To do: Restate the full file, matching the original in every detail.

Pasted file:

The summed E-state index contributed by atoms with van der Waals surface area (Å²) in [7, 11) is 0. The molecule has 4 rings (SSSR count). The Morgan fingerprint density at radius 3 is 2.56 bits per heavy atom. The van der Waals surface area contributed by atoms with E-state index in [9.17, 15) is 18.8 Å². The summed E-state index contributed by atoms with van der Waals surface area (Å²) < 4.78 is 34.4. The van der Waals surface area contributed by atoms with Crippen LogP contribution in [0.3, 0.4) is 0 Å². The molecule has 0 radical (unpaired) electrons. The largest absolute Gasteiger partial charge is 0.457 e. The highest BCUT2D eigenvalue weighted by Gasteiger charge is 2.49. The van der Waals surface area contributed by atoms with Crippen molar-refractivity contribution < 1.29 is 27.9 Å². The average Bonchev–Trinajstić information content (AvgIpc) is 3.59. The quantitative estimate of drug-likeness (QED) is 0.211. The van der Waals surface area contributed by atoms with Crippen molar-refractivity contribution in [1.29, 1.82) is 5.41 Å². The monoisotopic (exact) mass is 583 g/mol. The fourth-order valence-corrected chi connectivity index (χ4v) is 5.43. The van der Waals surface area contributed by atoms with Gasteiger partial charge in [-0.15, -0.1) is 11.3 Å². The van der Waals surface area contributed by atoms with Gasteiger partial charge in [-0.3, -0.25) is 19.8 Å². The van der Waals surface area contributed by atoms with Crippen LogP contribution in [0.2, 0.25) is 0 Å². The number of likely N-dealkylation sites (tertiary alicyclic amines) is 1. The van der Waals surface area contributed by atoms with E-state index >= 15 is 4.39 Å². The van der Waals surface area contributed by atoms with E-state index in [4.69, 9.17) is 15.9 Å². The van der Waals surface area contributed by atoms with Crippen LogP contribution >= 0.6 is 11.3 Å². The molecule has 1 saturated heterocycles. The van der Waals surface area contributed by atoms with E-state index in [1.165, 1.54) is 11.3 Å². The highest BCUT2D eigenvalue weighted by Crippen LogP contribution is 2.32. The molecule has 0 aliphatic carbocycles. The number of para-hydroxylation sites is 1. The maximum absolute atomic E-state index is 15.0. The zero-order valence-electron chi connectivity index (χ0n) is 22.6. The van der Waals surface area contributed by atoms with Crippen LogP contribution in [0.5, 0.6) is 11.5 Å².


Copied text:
The summed E-state index contributed by atoms with van der Waals surface area (Å²) in [7, 11) is 0. The molecule has 4 rings (SSSR count). The Morgan fingerprint density at radius 3 is 2.56 bits per heavy atom. The van der Waals surface area contributed by atoms with E-state index in [9.17, 15) is 18.8 Å². The summed E-state index contributed by atoms with van der Waals surface area (Å²) < 4.78 is 34.4. The van der Waals surface area contributed by atoms with Crippen LogP contribution in [0.3, 0.4) is 0 Å². The molecule has 0 radical (unpaired) electrons. The largest absolute Gasteiger partial charge is 0.457 e. The highest BCUT2D eigenvalue weighted by Gasteiger charge is 2.49. The van der Waals surface area contributed by atoms with Crippen molar-refractivity contribution < 1.29 is 27.9 Å². The average Bonchev–Trinajstić information content (AvgIpc) is 3.59. The quantitative estimate of drug-likeness (QED) is 0.211. The van der Waals surface area contributed by atoms with Crippen molar-refractivity contribution in [1.29, 1.82) is 5.41 Å². The monoisotopic (exact) mass is 583 g/mol. The fourth-order valence-corrected chi connectivity index (χ4v) is 5.43. The van der Waals surface area contributed by atoms with Gasteiger partial charge in [-0.15, -0.1) is 11.3 Å². The van der Waals surface area contributed by atoms with Gasteiger partial charge in [-0.3, -0.25) is 19.8 Å². The van der Waals surface area contributed by atoms with Crippen LogP contribution in [0.2, 0.25) is 0 Å². The number of likely N-dealkylation sites (tertiary alicyclic amines) is 1. The van der Waals surface area contributed by atoms with E-state index >= 15 is 4.39 Å². The van der Waals surface area contributed by atoms with E-state index in [4.69, 9.17) is 15.9 Å². The van der Waals surface area contributed by atoms with Crippen LogP contribution >= 0.6 is 11.3 Å². The molecule has 1 saturated heterocycles. The van der Waals surface area contributed by atoms with E-state index in [1.165, 1.54) is 11.3 Å². The highest BCUT2D eigenvalue weighted by Crippen LogP contribution is 2.32. The molecule has 0 aliphatic carbocycles. The number of para-hydroxylation sites is 1. The maximum absolute atomic E-state index is 15.0. The zero-order valence-electron chi connectivity index (χ0n) is 22.6. The van der Waals surface area contributed by atoms with Crippen LogP contribution in [0.5, 0.6) is 11.5 Å².